Sheridan offers immediate access to outdoor adventures, whether through local parks, trails or easy access to the Bighorn Mountains.

Being outside is one of the reasons many people visit or choose to live in the Sheridan area, and local leaders are pioneering opportunities for fun in the great outdoors.

Chris Vrba, director of marketing and development for Sheridan Community Land Trust, said residents of Sheridan County are looking for expansion in the ways they enjoy the outdoors.

Vrba said a survey conducted by the Sheridan Recreation District in April revealed that two-thirds of respondents want more hiking and biking trail options in Sheridan.

SCLT maintains the Soldier Ridge trails and the Red Grade Trails System, looking to expand both areas while also maintaining current attractions.

Vrba said with Sheridan being close to the Bighorns, there is an amazing opportunity to enjoy the mountains. The Red Grade Trails are on Wyoming state land and lands owned by Bureau of Land Management, with recently approved expansion into the Bighorn National Forest.

For the trails to be available for use, SCLT needs to ensure trails are properly maintained and kept safe.

Vrba said SCLT is partnering with local businesses to help maintain trails, something Vrba does not see happening in other communities in the state. He gave the example of receiving a mini excavator from EMIT Technologies, a local manufacturing company, during the summer of 2019.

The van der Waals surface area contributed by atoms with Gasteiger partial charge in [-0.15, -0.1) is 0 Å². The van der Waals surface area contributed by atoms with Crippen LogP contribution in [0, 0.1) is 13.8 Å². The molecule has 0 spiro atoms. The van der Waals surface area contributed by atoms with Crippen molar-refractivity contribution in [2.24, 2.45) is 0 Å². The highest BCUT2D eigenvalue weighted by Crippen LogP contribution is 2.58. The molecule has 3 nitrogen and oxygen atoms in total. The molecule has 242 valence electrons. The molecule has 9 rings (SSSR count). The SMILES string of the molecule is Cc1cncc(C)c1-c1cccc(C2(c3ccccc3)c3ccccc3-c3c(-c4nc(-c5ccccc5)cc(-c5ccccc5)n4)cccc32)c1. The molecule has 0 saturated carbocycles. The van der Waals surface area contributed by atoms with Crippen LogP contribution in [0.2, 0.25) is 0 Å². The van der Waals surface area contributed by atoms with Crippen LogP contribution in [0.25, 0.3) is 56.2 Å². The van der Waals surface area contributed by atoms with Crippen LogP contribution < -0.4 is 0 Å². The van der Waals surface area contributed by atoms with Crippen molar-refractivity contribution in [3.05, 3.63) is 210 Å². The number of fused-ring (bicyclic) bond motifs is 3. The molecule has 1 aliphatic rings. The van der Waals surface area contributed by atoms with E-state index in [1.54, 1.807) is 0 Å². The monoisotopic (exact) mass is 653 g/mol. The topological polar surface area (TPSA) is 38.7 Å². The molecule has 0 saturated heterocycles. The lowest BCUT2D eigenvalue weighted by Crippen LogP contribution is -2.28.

The excavator will be used to help groom, maintain and build trails under SCLT’s control during the summer and will help with slope maintenance at Antelope Butte Mountain Recreation Area in the winter.

Collaboration with key stakeholders allows SCLT to provide the best service for those using trails under their control and build for the future, making sure the same opportunities will be available.

Making sure a resource lasts can be a difficult job, especially when that resource is a national forest that covers 1.8 million acres of land.

Since the creation of the U.S. Forest Service by President Theodore Roosevelt in 1905, the roles of the government organization have changed. Originally, USFS oversaw water management and timber production in the national forests. As times changed, responsibilities of the USFS expanded to include regulations such as camping and maintaining natural land and trail maintenance, including climbing trails.

To meet the responsibilities, USFS employees find new ways of addressing issues within the Bighorn Mountains, most of which require collaborating and working with other groups with similar interests.

Bighorn National Forest employees look to maintain trails used by the public. Tensleep Canyon is a popular destination for climbers not just from Wyoming but from around the nation, said Traci Weaver, district ranger of the Powder River Ranger District.

Climbing trails are used by many visitors. Weaver said most enjoy the challenge of trying to find the best foot or hand hold in natural rock, understanding that some areas will be difficult or even unclimbable.

Many of the routes have bolted-in anchors to provide a place for rope to be attached. These are very popular routes.

Within the last year, Bighorn National Forest personnel prohibited construction of new routes after an issue arose involving heavily-manufactured routes.

These routes have multiple holes drilled next to each other in the rocks, creating unnatural foot and hand holds. Adhesive materials are added to the rocks to create handholes, making for an easier climb.